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Aid workers at Parliament House

Two Red Cross aid workers share their stories at a special Parliament House event

Monday June 22, 2015

Australian Red Cross aid workers travel to crisis hotspots across the globe

A packed audience of 150 supporters and parliamentary friends of Australian Red Cross were entertained with moving presentations from two veteran aid workers last week at a special event held at federal Parliament House.

Aid workers Bob Handby and Anne Carey shared their vivid accounts of working on the frontlines of delivering humanitarian aid in some of the world's biggest crisis hotspots, helping some of the most marginalised and vulnerable people on the planet.  

Australian Red Cross CEO Robert Tickner introduced Bob Handby as a veteran aid worker who has worked as a water and sanitation expert in conjunction with many other Red Cross and Red Crescent societies across the world since 1984. 

Bob began by showing this photo (above) and described how he interviewed this young girl to conduct a water assessment. 

He first asked "Is this good water or bad water?" to which the girl replied "I get worms in my belly".  He then asked her why she drinks it and she replied there was no other water to drink.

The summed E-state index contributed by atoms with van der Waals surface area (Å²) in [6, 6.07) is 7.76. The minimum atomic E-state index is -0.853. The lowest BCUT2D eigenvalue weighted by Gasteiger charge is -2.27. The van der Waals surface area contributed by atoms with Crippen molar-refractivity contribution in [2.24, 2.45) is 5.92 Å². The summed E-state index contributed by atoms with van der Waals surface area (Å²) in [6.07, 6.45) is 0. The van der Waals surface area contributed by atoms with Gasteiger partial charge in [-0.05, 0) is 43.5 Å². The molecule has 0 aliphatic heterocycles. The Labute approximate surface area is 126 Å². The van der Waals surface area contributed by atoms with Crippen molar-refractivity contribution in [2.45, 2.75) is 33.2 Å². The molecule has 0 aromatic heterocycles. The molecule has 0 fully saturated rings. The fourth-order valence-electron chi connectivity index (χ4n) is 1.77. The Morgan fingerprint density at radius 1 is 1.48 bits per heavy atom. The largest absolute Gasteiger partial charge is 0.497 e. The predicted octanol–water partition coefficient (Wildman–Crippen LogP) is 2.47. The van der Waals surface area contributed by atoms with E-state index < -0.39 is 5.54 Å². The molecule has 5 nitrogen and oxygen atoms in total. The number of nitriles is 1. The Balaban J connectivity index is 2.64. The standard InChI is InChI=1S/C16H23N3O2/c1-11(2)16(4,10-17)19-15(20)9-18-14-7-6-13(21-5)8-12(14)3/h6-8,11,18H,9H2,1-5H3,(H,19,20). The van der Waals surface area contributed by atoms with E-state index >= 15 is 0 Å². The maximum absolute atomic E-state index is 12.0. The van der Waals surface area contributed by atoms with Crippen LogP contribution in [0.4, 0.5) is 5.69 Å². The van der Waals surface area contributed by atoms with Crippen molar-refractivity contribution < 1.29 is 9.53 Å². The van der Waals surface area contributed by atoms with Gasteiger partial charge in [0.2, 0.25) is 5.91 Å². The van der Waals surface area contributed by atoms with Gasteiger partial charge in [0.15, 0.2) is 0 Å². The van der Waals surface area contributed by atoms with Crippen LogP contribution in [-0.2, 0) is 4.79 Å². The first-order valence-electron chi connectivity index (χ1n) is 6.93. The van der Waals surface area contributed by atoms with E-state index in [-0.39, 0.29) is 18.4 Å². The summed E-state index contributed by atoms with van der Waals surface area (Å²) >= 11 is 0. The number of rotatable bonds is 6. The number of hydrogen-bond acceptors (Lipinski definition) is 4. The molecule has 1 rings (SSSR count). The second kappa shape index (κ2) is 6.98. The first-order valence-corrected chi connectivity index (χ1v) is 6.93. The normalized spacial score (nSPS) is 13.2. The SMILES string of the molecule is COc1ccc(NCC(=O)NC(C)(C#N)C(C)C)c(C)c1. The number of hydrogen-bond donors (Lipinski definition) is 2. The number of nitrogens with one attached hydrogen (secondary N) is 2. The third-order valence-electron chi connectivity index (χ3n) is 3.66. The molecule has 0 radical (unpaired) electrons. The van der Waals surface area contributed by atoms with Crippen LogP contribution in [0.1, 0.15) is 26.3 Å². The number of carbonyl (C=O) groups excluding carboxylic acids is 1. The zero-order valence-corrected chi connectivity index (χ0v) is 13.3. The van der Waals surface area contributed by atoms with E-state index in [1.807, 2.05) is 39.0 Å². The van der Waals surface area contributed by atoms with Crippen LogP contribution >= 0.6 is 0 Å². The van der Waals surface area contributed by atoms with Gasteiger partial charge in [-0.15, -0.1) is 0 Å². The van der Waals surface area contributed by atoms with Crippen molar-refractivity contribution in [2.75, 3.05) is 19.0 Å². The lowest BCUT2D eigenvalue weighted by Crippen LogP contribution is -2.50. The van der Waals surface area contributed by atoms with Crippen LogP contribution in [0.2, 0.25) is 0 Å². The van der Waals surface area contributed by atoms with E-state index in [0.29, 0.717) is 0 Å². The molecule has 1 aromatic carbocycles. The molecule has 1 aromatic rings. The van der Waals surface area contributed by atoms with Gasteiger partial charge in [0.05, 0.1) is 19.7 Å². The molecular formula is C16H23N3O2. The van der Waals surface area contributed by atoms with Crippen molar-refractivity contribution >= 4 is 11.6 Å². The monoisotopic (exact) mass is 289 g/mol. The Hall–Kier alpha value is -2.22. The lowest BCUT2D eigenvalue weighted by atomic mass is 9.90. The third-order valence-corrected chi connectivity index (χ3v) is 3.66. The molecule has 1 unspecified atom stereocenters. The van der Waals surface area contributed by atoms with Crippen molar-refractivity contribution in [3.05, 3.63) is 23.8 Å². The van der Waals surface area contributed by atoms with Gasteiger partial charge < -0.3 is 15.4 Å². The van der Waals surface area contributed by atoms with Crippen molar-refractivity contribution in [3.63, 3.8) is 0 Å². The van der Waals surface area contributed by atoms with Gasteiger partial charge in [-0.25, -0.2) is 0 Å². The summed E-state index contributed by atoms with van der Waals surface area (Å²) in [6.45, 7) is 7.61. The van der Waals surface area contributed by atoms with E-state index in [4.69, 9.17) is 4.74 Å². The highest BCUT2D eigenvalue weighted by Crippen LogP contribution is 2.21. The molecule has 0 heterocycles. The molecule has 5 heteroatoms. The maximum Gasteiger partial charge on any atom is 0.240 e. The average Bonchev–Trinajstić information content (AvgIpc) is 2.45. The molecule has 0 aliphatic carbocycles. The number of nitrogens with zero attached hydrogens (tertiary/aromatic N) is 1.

"I also asked the young girl why she placed a branch on top of her dish?" said Bob.  "She said it was to stop the water from slopping out as her mother would make her go back to get more water if she lost too much".  Bob explained that in many poor countries the burden of carrying water falls to women and children.

Bob also spoke about being a founding member of the Australian Red Cross Disaster Response Team formed in 2007 to be deployed in our region, and shared stories of building sustainable water supplies in places such as Fiji, Solomon Islands, Cook Islands, Papua New Guinea, Sri Lanka and Myanmar.

Anne Carey is a nurse and Red Cross aid worker who has completed two assignments in Sierra Leone working at the Red Cross Ebola Treatment Centre in Kenema.

Anne shared a deeply moving account of caring for people dying from Ebola, the rigours of the infection control regime and wearing protective clothing in hot conditions, and the positive impact of their work.

"Most importantly, our presence told the locals to have courage," said Anne.

Download the audio of both aid worker presentations: